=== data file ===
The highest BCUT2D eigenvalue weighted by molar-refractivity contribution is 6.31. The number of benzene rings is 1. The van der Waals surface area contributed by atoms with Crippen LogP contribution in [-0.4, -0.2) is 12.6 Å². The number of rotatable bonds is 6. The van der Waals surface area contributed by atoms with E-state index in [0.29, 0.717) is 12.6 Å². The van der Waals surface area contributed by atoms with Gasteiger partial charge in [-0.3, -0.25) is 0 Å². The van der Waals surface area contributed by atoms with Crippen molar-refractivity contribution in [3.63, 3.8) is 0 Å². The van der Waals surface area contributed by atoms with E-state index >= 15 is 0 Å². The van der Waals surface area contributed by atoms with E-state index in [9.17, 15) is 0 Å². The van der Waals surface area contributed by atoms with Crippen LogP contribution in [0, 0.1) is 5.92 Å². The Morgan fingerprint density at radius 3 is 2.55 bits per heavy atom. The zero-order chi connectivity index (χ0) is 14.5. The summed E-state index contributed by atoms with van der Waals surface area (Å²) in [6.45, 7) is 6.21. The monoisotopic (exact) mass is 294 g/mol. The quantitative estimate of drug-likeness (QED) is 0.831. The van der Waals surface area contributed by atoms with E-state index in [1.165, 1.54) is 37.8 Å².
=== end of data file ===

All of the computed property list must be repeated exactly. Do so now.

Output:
The highest BCUT2D eigenvalue weighted by molar-refractivity contribution is 6.31. The number of benzene rings is 1. The van der Waals surface area contributed by atoms with Crippen LogP contribution in [-0.4, -0.2) is 12.6 Å². The number of rotatable bonds is 6. The van der Waals surface area contributed by atoms with E-state index in [0.29, 0.717) is 12.6 Å². The van der Waals surface area contributed by atoms with Gasteiger partial charge in [-0.3, -0.25) is 0 Å². The van der Waals surface area contributed by atoms with Crippen molar-refractivity contribution in [3.63, 3.8) is 0 Å². The van der Waals surface area contributed by atoms with E-state index >= 15 is 0 Å². The van der Waals surface area contributed by atoms with E-state index in [9.17, 15) is 0 Å². The van der Waals surface area contributed by atoms with Crippen LogP contribution in [0, 0.1) is 5.92 Å². The Morgan fingerprint density at radius 3 is 2.55 bits per heavy atom. The zero-order chi connectivity index (χ0) is 14.5. The summed E-state index contributed by atoms with van der Waals surface area (Å²) in [6.45, 7) is 6.21. The monoisotopic (exact) mass is 294 g/mol. The quantitative estimate of drug-likeness (QED) is 0.831. The van der Waals surface area contributed by atoms with E-state index in [1.165, 1.54) is 37.8 Å².